Wednesday, Oct. 4, 2017
Virginia Commonwealth University religious studies professor R. Andrew Chesnut, Ph.D., is featured in a new documentary about the fast growing devotion to Santa Muerte, a Mexican folk saint that personifies death and has an estimated 10 million to 12 million devotees.
Chesnut, the Bishop Walter F. Sullivan Chair in Catholic Studies and professor of religious studies in the School of World Studies in the College of Humanities and Sciences, is the foremost expert on Santa Muerte. He also is the author of “Devoted to Death: Santa Muerte, the Skeleton Saint” (Oxford University Press, 2012), the first in-depth study of Santa Muerte in English. The book’s second edition was recently released.
The documentary, “Santa Muerte: A Folk Saint In Texas,” explores the rise of Santa Muerte worship in communities across Texas, and features the perspectives of devotees, scholars, the media, and members of the clergy about Santa Muerte’s controversial significance as a folk saint, its condemnation by the Catholic Church, the impact it has on religious freedom and the place it holds among censored female deities.
Chesnut said the documentary is a “superb” examination of the Skeleton Saint.
“The filmmakers approach Santa Muerte from many different angles, including the Catholic perspective, so viewers are left with a well informed and balanced perspective on Santa Muerte's appeal in Texas and beyond,” he said. “Texas has the second largest number of devotees behind California, so the focus on the Lone Star State is appropriate. Since I was at the University of Houston for 11 years before coming to VCU, I did some of the research for my book, ‘Devoted to Death,’ in the Bayou City.”
La Santa Muerte: A Folk Saint in Texas
Texas is one of the epicenters of devotion to La Santa Muerte, a controversial Mexican folk saint who personifies death.
There are several factors behind the growing popularity of Santa Muerte, Chesnut said.
“Most importantly, the Mexican folk saint of death has quickly developed a reputation for being the speediest and most efficacious miracle-worker on the Mexican religious landscape, not to mention in the U.S. and Central America as well,” he said. “Unlike Catholic saints who tend to specialize in one or two types of miracles, Santa Muerte is a considered a powerful multi-tasker who delivers on petition of all sorts, but mostly related to health, wealth, and love.”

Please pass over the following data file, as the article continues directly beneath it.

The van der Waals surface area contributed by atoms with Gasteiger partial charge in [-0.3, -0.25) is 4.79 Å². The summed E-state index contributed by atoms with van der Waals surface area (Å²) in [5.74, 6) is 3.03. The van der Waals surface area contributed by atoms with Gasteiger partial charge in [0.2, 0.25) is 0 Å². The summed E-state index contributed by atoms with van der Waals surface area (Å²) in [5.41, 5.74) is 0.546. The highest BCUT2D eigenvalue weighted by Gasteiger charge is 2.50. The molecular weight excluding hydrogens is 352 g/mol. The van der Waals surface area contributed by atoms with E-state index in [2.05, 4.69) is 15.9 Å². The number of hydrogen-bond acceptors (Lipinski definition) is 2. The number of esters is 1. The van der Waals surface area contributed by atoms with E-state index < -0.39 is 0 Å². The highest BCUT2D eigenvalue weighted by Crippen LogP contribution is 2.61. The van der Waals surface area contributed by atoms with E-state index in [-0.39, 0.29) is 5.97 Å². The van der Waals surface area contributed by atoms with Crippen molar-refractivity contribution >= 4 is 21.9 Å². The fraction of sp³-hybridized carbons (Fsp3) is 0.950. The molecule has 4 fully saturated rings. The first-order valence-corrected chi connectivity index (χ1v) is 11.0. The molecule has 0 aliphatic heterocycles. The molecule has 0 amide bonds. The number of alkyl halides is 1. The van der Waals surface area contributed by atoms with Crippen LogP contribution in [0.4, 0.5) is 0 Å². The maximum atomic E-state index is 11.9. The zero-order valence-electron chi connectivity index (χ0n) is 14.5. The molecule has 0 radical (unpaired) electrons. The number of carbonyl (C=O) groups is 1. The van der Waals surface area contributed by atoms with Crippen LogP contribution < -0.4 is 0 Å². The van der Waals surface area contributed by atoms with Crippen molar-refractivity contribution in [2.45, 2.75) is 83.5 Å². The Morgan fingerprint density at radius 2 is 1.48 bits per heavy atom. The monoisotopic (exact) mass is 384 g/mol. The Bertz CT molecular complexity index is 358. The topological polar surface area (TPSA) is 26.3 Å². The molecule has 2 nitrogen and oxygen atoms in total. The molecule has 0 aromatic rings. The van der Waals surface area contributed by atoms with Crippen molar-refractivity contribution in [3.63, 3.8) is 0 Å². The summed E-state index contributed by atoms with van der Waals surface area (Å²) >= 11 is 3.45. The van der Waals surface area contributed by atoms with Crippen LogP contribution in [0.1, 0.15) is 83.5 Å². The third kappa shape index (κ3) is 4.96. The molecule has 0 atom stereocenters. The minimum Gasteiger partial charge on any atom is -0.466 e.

Additionally, he said, it is important to realize that devotion to Santa Muerte has grown amid a time of much death in Mexico.
So many devotees ask the skeleton saint for a few more grains of sand in her hourglass of life.
“With some 200,000 deaths over the past decade in the ongoing drug war, Mexico is surpassed only by Syria in the number of dead,” he said. “As the saint of death, Santa Muerte has a special appeal to those Mexicans and Central Americans who feel that the Grim Reapress could come for them at any time. So many devotees ask the skeleton saint for a few more grains of sand in her hourglass of life.”
“Finally, since death is the great equalizer, her reputation for accepting all devotees, regardless of class, race, gender, sexual orientation, or nationality is most appealing to people who've felt discriminated, especially LGBT folks, among whom she has a huge following,” he said.
The documentary was produced by Texas Folklife, a nonprofit organization in Austin, and was supported in part by Humanities Texas, the state affiliate of the National Endowment for the Humanities, and the City of Austin Cultural Arts Division of the Economic Development Department.
The documentary is being screened this week in Austin and San Antonio, and Chesnut is being featured as part of panel discussions following the film.
At VCU, Chesnut will host a screening of the documentary on Halloween at 5:30 p.m. in room 1164 of the T. Edward Temple Building, 901 W. Main Street. The event will be free and open to the public, and costumes are encouraged.
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